• High-tech homeruns. Surveyors use CAD, computer aided drafting, to map the latitude and longitude of every point on the field, including the location of each fencepost.
  • Geometric grass. The signature crisscrosses, swirls and circles in the turf serve no purpose beyond beautifying the field… But geometry is key in their creation. The I-Cubs’ turf crew carefully lines up its mowers with the foul line and bases — and it can take five days to define a design on the field.

Experience the angles, lines and symmetry of your everyday world at the ballpark AND at SCI!

Iowa Cubs opening day is April 7. As you munch on peanuts and Cracker Jacks, imagine the now-invisible lines that helped create your favorite ballpark moments. Then, schedule a trip to SCI, where you can get moving with math in Geometry Playground, featuring a 10-foot climbing structure, Anamorphic Hopscotch and the Geometry Garden!

Category: STEM in DSM


STEM in DSM: Meet WHO meteorologist Amber Alexander

STEM in DSM: Meet WHO meteorologist Amber Alexander

For WHO Channel 13 meteorologist Amber Alexander, watching storms on the front porch of her Council Bluffs home inspired a career complete with weekly trips to the Science Center of Iowa. We sat down with Amber to discuss her path to the green screen, her lifelong Husker fandom and how she hopes to encourage future meteorologists at SCI.

SCI: What inspired you to go into meteorology?

AA: I was 11 and in sixth grade, and we were studying the basics of weather. That caught my attention, and I thought it was so cool. We were watching the news at home that night after school, and the screen said, ‘meteorologist,’ and I thought, “Wow, that’s really neat! That’s what I want to do someday.” I’ve stuck with it ever since. I grew up a huge Husker fan, so when I went to visit the University of Nebraska-Lincoln, I thought, “I can’t compete with this.”

SCI: What is something aspiring meteorologists might not expect from an academic perspective?

AA: I don’t think they expect how tough the coursework is. You see meteorologists on TV every day and might not realize their whole background involves math and very tough science classes. It goes all the way through the whole calculus sequence, a statistics class, plus a differential equations class. I loved math growing up, so that wasn’t a big deal for me.

SCI: What kind of professional experience did you gain before coming to WHO-HD?

AA: By my sophomore year of college, I was practicing to be a broadcast meteorologist the green screen. I had an internship with the state climatologist my sophomore year of college. I was 19 years old, and I had my own little office. I felt so cool. I was doing basic climate work and was tracking temperature trends throughout Nebraska.

SCI: Can you describe your experience delivering the weather at the Science Center of Iowa?

AA: The first day I worked at the Science Center of Iowa was actually Noon Year’s Eve, and it was absolutely crazy, but fun. It’s always fun to see kids come up and give me a hug. They’re so sweet, and they love to learn about the weather.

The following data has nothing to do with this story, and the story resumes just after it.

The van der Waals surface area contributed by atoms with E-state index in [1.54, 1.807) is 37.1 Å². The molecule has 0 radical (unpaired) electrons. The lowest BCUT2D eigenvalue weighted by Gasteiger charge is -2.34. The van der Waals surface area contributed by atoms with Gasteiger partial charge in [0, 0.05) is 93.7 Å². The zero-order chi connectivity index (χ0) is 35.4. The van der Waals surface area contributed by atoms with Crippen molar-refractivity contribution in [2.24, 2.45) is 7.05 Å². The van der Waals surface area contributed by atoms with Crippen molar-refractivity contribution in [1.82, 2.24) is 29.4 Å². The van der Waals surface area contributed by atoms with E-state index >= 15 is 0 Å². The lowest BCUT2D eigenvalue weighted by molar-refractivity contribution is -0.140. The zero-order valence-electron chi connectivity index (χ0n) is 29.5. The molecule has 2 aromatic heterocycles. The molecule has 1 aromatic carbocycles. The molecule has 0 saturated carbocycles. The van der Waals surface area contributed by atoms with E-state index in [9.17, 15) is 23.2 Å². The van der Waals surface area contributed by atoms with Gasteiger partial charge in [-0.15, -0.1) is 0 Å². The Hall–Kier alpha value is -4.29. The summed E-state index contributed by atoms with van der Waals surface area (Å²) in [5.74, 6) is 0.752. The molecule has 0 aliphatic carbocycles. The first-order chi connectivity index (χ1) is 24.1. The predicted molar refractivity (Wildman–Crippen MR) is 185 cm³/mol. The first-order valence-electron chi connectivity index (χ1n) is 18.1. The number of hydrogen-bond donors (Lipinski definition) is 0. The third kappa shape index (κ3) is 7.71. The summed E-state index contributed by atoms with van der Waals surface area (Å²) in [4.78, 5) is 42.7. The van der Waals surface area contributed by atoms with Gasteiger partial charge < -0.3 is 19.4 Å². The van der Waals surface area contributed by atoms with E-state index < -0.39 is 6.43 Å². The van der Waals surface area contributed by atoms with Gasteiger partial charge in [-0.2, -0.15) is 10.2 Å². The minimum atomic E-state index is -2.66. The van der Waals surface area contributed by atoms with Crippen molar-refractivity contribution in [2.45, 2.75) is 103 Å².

SCI: How do you hope to inspire future meteorologists?

AA: One of the most rewarding parts of my job is teaching young kids, especially young girls, that they can do it if they stick with it. We all have times that we don’t think we can get through it.You just have to stick through it and try your best, and you’ll eventually get where you want to be.

Category: STEM in DSM


STEM mentor builds steel structures and lifelong connections

STEM mentor builds steel structures and lifelong connections

Wanti Muchtar tagged along to construction sites starting at 5 years old, following her contractor father as he directed engineers in their Indonesian town. “Count the number of bricks to the top of the building,” he would say, giving his daughter her first engineering challenges. Muchtar looked on in awe as different materials united to form towering structures.

“When I was young, I thought it was really cool because you could build things from scratch,” she said. “I started to learn how the building process works. It’s fascinating.”

Counting bricks gave way to designing efficient, effective machinery and testing a variety of materials as a senior metallurgical engineer at Vermeer in Pella, where she has worked since 2011. Metallurgical engineers separate metals from their ores and adapt their shapes and properties to suit a variety of structures.

Global experiences guide Muchtar from Indonesia to Iowa

Muchtar’s path to Pella took a global route rooted in mentorship. After completing her undergraduate studies at the University of Indonesia, the island country’s lone institution for metallurgical engineering, Muchtar worked for two years as a technical support engineer at a steel manufacturing company before realizing she wanted to pursue a graduate degree.

After all, new materials and building techniques emerge frequently in her field, providing new opportunities to redefine the maker mindset. She quit her job, moved to Tokyo and earned her master’s and doctoral degrees in metallurgical engineering.